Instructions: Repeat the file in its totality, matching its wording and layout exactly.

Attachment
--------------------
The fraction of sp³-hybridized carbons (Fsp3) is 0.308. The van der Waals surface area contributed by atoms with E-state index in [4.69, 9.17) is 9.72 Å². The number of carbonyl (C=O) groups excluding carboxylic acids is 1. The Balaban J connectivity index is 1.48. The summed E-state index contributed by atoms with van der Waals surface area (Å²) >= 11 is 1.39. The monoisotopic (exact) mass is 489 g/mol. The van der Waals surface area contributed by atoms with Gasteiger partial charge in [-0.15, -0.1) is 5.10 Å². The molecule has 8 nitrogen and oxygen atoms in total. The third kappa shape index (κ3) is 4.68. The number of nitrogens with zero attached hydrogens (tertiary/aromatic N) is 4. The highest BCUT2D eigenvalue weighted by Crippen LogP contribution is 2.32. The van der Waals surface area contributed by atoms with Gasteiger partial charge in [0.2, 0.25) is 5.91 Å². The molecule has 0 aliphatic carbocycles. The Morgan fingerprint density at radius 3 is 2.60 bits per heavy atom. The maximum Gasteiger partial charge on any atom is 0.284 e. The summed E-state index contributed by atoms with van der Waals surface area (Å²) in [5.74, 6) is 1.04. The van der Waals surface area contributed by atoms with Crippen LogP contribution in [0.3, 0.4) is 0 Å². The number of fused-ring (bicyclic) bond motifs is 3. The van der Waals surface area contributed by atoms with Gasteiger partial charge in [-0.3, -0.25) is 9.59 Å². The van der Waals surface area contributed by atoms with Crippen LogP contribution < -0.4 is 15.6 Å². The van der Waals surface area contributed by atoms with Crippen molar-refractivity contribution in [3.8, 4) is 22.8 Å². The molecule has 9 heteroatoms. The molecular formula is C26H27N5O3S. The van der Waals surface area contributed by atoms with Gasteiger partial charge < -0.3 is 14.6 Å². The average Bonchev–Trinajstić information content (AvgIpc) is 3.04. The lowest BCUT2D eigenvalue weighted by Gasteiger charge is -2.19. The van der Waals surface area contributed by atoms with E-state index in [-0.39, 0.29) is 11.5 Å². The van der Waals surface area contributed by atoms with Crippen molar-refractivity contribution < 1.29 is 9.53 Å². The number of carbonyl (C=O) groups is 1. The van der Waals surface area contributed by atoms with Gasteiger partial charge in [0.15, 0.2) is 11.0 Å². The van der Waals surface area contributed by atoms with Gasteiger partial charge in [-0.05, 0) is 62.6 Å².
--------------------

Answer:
The fraction of sp³-hybridized carbons (Fsp3) is 0.308. The van der Waals surface area contributed by atoms with E-state index in [4.69, 9.17) is 9.72 Å². The number of carbonyl (C=O) groups excluding carboxylic acids is 1. The Balaban J connectivity index is 1.48. The summed E-state index contributed by atoms with van der Waals surface area (Å²) >= 11 is 1.39. The monoisotopic (exact) mass is 489 g/mol. The van der Waals surface area contributed by atoms with Gasteiger partial charge in [-0.15, -0.1) is 5.10 Å². The molecule has 8 nitrogen and oxygen atoms in total. The third kappa shape index (κ3) is 4.68. The number of nitrogens with zero attached hydrogens (tertiary/aromatic N) is 4. The highest BCUT2D eigenvalue weighted by Crippen LogP contribution is 2.32. The van der Waals surface area contributed by atoms with Gasteiger partial charge in [0.2, 0.25) is 5.91 Å². The molecule has 0 aliphatic carbocycles. The Morgan fingerprint density at radius 3 is 2.60 bits per heavy atom. The maximum Gasteiger partial charge on any atom is 0.284 e. The summed E-state index contributed by atoms with van der Waals surface area (Å²) in [5.74, 6) is 1.04. The van der Waals surface area contributed by atoms with Crippen LogP contribution in [0.3, 0.4) is 0 Å². The number of fused-ring (bicyclic) bond motifs is 3. The van der Waals surface area contributed by atoms with Gasteiger partial charge in [-0.3, -0.25) is 9.59 Å². The van der Waals surface area contributed by atoms with Crippen LogP contribution < -0.4 is 15.6 Å². The van der Waals surface area contributed by atoms with Crippen molar-refractivity contribution in [3.8, 4) is 22.8 Å². The molecule has 9 heteroatoms. The molecular formula is C26H27N5O3S. The van der Waals surface area contributed by atoms with Gasteiger partial charge < -0.3 is 14.6 Å². The average Bonchev–Trinajstić information content (AvgIpc) is 3.04. The lowest BCUT2D eigenvalue weighted by Gasteiger charge is -2.19. The van der Waals surface area contributed by atoms with E-state index in [-0.39, 0.29) is 11.5 Å². The van der Waals surface area contributed by atoms with Crippen molar-refractivity contribution < 1.29 is 9.53 Å². The number of carbonyl (C=O) groups is 1. The van der Waals surface area contributed by atoms with Gasteiger partial charge in [0.15, 0.2) is 11.0 Å². The van der Waals surface area contributed by atoms with Gasteiger partial charge in [-0.05, 0) is 62.6 Å².